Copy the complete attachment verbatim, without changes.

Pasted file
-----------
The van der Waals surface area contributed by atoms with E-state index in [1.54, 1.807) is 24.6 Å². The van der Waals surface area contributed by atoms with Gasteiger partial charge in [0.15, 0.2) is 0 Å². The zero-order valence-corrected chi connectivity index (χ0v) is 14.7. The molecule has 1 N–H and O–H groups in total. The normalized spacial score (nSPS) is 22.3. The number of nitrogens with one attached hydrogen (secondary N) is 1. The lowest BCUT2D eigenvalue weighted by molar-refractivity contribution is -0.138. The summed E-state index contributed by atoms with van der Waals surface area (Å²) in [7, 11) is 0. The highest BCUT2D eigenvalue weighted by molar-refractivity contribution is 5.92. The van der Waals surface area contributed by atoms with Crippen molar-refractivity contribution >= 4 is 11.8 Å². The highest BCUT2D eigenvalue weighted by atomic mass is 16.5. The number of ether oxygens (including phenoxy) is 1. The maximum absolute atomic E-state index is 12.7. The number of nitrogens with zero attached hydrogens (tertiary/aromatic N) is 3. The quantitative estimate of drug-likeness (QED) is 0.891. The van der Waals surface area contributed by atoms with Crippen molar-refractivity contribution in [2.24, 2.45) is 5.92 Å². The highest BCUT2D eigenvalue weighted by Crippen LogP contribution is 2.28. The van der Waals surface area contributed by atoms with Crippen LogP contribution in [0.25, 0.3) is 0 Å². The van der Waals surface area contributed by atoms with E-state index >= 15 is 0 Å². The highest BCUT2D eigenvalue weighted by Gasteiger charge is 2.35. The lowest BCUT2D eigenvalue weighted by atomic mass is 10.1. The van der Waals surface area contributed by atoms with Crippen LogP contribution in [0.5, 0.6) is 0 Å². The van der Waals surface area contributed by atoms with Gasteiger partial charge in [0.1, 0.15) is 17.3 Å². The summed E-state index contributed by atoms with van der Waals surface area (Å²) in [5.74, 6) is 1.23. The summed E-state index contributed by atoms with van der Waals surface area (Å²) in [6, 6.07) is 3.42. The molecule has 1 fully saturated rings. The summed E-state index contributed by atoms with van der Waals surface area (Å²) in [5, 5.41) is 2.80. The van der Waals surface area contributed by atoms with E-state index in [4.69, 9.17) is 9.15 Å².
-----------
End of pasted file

The van der Waals surface area contributed by atoms with E-state index in [1.54, 1.807) is 24.6 Å². The van der Waals surface area contributed by atoms with Gasteiger partial charge in [0.15, 0.2) is 0 Å². The zero-order valence-corrected chi connectivity index (χ0v) is 14.7. The molecule has 1 N–H and O–H groups in total. The normalized spacial score (nSPS) is 22.3. The number of nitrogens with one attached hydrogen (secondary N) is 1. The lowest BCUT2D eigenvalue weighted by molar-refractivity contribution is -0.138. The summed E-state index contributed by atoms with van der Waals surface area (Å²) in [7, 11) is 0. The highest BCUT2D eigenvalue weighted by molar-refractivity contribution is 5.92. The van der Waals surface area contributed by atoms with Crippen molar-refractivity contribution >= 4 is 11.8 Å². The highest BCUT2D eigenvalue weighted by atomic mass is 16.5. The number of ether oxygens (including phenoxy) is 1. The maximum absolute atomic E-state index is 12.7. The number of nitrogens with zero attached hydrogens (tertiary/aromatic N) is 3. The quantitative estimate of drug-likeness (QED) is 0.891. The van der Waals surface area contributed by atoms with Crippen molar-refractivity contribution in [2.24, 2.45) is 5.92 Å². The highest BCUT2D eigenvalue weighted by Crippen LogP contribution is 2.28. The van der Waals surface area contributed by atoms with Crippen LogP contribution in [0.25, 0.3) is 0 Å². The van der Waals surface area contributed by atoms with E-state index >= 15 is 0 Å². The highest BCUT2D eigenvalue weighted by Gasteiger charge is 2.35. The lowest BCUT2D eigenvalue weighted by atomic mass is 10.1. The van der Waals surface area contributed by atoms with Crippen LogP contribution in [0.5, 0.6) is 0 Å². The van der Waals surface area contributed by atoms with Gasteiger partial charge in [0.1, 0.15) is 17.3 Å². The summed E-state index contributed by atoms with van der Waals surface area (Å²) in [5.74, 6) is 1.23. The summed E-state index contributed by atoms with van der Waals surface area (Å²) in [6, 6.07) is 3.42. The molecule has 1 fully saturated rings. The summed E-state index contributed by atoms with van der Waals surface area (Å²) in [5, 5.41) is 2.80. The van der Waals surface area contributed by atoms with E-state index in [4.69, 9.17) is 9.15 Å².